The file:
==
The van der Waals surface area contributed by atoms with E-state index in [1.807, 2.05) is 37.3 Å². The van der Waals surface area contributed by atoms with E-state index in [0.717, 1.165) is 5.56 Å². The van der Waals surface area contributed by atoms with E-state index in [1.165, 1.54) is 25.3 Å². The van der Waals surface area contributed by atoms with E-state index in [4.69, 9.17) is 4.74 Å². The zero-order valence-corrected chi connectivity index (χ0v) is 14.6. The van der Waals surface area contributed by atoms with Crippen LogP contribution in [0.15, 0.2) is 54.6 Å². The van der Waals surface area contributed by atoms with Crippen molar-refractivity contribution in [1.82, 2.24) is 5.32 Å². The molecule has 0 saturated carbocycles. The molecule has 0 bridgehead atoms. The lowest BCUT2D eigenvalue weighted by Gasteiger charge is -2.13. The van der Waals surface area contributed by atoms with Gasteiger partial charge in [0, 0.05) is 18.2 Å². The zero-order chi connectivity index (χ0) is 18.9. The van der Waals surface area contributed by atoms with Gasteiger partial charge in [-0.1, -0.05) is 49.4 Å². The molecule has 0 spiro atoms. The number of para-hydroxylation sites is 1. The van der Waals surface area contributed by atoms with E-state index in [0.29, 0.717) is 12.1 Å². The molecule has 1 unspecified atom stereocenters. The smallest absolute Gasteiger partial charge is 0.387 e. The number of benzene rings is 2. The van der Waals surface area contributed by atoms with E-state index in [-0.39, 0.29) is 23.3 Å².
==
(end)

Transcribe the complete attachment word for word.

The van der Waals surface area contributed by atoms with E-state index in [1.807, 2.05) is 37.3 Å². The van der Waals surface area contributed by atoms with E-state index in [0.717, 1.165) is 5.56 Å². The van der Waals surface area contributed by atoms with E-state index in [1.165, 1.54) is 25.3 Å². The van der Waals surface area contributed by atoms with E-state index in [4.69, 9.17) is 4.74 Å². The zero-order valence-corrected chi connectivity index (χ0v) is 14.6. The van der Waals surface area contributed by atoms with Crippen LogP contribution in [0.15, 0.2) is 54.6 Å². The van der Waals surface area contributed by atoms with Crippen molar-refractivity contribution in [1.82, 2.24) is 5.32 Å². The molecule has 0 saturated carbocycles. The molecule has 0 bridgehead atoms. The lowest BCUT2D eigenvalue weighted by Gasteiger charge is -2.13. The van der Waals surface area contributed by atoms with Gasteiger partial charge in [0, 0.05) is 18.2 Å². The zero-order chi connectivity index (χ0) is 18.9. The van der Waals surface area contributed by atoms with Gasteiger partial charge in [-0.1, -0.05) is 49.4 Å². The molecule has 0 spiro atoms. The number of para-hydroxylation sites is 1. The van der Waals surface area contributed by atoms with E-state index in [0.29, 0.717) is 12.1 Å². The molecule has 1 unspecified atom stereocenters. The smallest absolute Gasteiger partial charge is 0.387 e. The number of benzene rings is 2. The van der Waals surface area contributed by atoms with E-state index in [-0.39, 0.29) is 23.3 Å².